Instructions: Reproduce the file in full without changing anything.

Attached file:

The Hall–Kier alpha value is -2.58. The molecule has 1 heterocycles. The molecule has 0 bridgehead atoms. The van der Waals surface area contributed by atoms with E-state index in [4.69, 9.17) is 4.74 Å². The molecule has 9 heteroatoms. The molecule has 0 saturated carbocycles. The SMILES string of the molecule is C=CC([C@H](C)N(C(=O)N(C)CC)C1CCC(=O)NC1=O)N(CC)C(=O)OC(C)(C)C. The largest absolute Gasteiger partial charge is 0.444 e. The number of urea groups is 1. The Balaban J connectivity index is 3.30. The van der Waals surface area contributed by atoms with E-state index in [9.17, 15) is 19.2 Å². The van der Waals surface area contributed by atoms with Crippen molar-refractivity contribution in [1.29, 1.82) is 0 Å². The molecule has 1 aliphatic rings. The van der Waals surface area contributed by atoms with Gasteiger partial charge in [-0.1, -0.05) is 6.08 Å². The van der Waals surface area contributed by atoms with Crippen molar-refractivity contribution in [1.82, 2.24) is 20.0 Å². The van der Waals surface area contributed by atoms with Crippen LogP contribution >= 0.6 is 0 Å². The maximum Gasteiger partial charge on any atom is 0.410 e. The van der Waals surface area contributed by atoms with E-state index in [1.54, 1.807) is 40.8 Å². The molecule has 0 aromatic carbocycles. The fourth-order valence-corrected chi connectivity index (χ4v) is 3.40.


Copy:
The Hall–Kier alpha value is -2.58. The molecule has 1 heterocycles. The molecule has 0 bridgehead atoms. The van der Waals surface area contributed by atoms with E-state index in [4.69, 9.17) is 4.74 Å². The molecule has 9 heteroatoms. The molecule has 0 saturated carbocycles. The SMILES string of the molecule is C=CC([C@H](C)N(C(=O)N(C)CC)C1CCC(=O)NC1=O)N(CC)C(=O)OC(C)(C)C. The largest absolute Gasteiger partial charge is 0.444 e. The number of urea groups is 1. The Balaban J connectivity index is 3.30. The van der Waals surface area contributed by atoms with E-state index in [9.17, 15) is 19.2 Å². The van der Waals surface area contributed by atoms with Crippen molar-refractivity contribution in [1.29, 1.82) is 0 Å². The molecule has 1 aliphatic rings. The van der Waals surface area contributed by atoms with Gasteiger partial charge in [-0.1, -0.05) is 6.08 Å². The van der Waals surface area contributed by atoms with Crippen molar-refractivity contribution in [1.82, 2.24) is 20.0 Å². The van der Waals surface area contributed by atoms with Crippen LogP contribution >= 0.6 is 0 Å². The maximum Gasteiger partial charge on any atom is 0.410 e. The van der Waals surface area contributed by atoms with E-state index in [1.54, 1.807) is 40.8 Å². The molecule has 0 aromatic carbocycles. The fourth-order valence-corrected chi connectivity index (χ4v) is 3.40.